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The Journal for Employee Protection
The Journal for Employee Protection
What have you done with your hands and fingers today? Perhaps you’ve made a really great coffee, taking care to judge exactly the right amount of coffee grounds and getting the water balance and temperature just right. That’s the first thing Andrew does every morning – his days don’t start unless a good strong coffee welcomes the sun coming up. For Darren, the first thing for him is putting his contact lenses in; it’s a delicate operation that requires a steady hand and a delicate touch.
Have you done the same? Or maybe used your smartphone or laptop with a touchscreen that requires one of those deft gestures or swipe features to access an application. We’ll bet that your fingers have been important to you already today.
Our senses are amazing, aren’t they? That first sight of the sun rising in the morning, or glimpse of a loved one. From the taste of that first sip of coffee, to the sound of the ocean crashing, the amazing scents of an early spring or autumn morning, and the buzz we feel when we listen to our favourite song. But what about the sense of touch? It’s an often underrated sensation that we seem to take for granted. It’s just there, a fundamental part of our everyday lives as our hands and fingers get about their duties helping us move through the day.
So just imagine if the sense of touch wasn’t there for a while, or even not there at all. Many of us may have imagined – and even experienced briefly – what life might be like if we lost our sight, or our hearing – but what about losing our sense of touch? Or to not be able to touch anything ever again? We humans are remarkably resilient and adapt remarkably well to these loss situations over time if we become blind or deaf, but accident victims tell us that loss of the sense of touch is often much more challenging to overcome.
So, before we even start to talk about gloves, the wearing of them and of course the implications of not wearing them, we must first identify exactly why it might be important to us. We could identify here the implications of Hand Arm Vibration Syndrome, or a severed finger, and hey, even those cuts and grazes that will leave scar tissue that doesn’t quite have that same feel that it used to have.
Often in safety, experts create a compelling reason for control measures. Risk assessment helps us decide what’s needed to keep hazards and risks under control, and the outcome is that leaders tell employees what needs to be done. Good leaders also explain how the controls should be used, but we’ve come to learn that truly great leaders approach things in a different way.
You may be familiar with the TED Talk, The Power of Why – How Great Leaders Inspire Action, by Simon Sinek. As one of the most watched and useful TED Talks of all time, if you haven’t seen it yet it’s a worthwhile 18 minutes of learning, and is a powerful message that can be applied to safety performance.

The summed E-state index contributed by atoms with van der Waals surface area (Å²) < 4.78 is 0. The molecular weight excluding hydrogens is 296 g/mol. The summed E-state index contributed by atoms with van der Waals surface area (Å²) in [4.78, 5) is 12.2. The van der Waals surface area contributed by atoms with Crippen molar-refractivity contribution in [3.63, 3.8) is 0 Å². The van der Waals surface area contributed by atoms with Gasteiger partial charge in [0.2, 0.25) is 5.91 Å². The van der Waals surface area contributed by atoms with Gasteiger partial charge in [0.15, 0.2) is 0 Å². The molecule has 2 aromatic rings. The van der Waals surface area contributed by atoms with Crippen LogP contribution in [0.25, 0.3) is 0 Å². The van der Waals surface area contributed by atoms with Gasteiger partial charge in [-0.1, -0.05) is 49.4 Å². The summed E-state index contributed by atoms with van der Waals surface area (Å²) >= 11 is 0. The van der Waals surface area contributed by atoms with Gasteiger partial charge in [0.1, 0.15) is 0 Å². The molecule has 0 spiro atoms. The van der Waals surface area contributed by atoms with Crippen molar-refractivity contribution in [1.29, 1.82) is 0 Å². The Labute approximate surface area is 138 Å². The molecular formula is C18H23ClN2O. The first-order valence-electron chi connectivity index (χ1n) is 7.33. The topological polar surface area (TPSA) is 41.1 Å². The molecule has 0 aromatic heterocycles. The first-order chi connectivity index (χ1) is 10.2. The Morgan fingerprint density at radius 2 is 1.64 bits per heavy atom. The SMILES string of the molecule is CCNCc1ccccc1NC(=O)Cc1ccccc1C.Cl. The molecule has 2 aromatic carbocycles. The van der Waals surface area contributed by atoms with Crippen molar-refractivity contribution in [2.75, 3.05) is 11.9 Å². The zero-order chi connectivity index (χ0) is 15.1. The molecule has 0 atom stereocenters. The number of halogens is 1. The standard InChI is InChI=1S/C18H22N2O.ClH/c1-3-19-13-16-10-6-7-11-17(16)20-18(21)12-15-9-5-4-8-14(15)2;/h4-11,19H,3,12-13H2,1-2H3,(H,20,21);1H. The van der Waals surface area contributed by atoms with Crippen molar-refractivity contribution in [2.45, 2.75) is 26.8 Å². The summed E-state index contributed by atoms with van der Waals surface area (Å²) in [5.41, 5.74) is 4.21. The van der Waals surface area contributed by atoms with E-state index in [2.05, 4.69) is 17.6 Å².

Sinek says that the great Martin Luther King used these principles of behavioural science to 60 encourage people to “want to show up for him in the mall in Washington for his famous “I Have a Dream” speech, when there were no tickets or even a website to check the date.” So, let’s see how we might apply these same principles to inspire people to actually want to wear their gloves. Because let’s face it, quite often people really don’t want to.
In safety, and in many areas of business, when we want someone to do something, we tend to ask or occasionally even tell them exactly what we would like them to do. We would normally follow that up with suggesting how they might perform that task, too, possibly even sending people on a training course so that they know exactly how they should do it. Then there can be no argument or suggestion that people don’t know what to do. The leader and the organisation have made things very clear for people to understand precisely what they should do and even how they should do it. Yet despite the signs advising of the rule, people still don’t wear their gloves. What’s happening?
The whole premise of “The Power of Why” is that we should start with a compelling reason why we believe it to be important to wear gloves. So, thinking about hand protection and PPE, one idea might be to vocalise what we believe is most important about hands, our fingers or our sense of touch. During our consulting work, when we ask employees what’s most important about their hands, people usually say things like “I couldn’t do my job if I didn’t have the use of my hands” or “I couldn’t use my smartphone too well without the sense of touch” we’ve even heard “I couldn’t drink my glass of Single Malt Scotch Whisky from my favourite wee glass.”
“The Power of Why, by Simon Sinek – one of the most watched and useful TED Talks of all time”
But when we keep asking them to tell us more, nudging them to think a bit more with questions like “No really, why are your hands so very important to you?” eventually we elicit a more emotional response like “I couldn’t hold hands with my partner” or “I couldn’t pick up and cuddle my children or grandchildren.” Now, finally, we have a compelling reason for why we should wear gloves!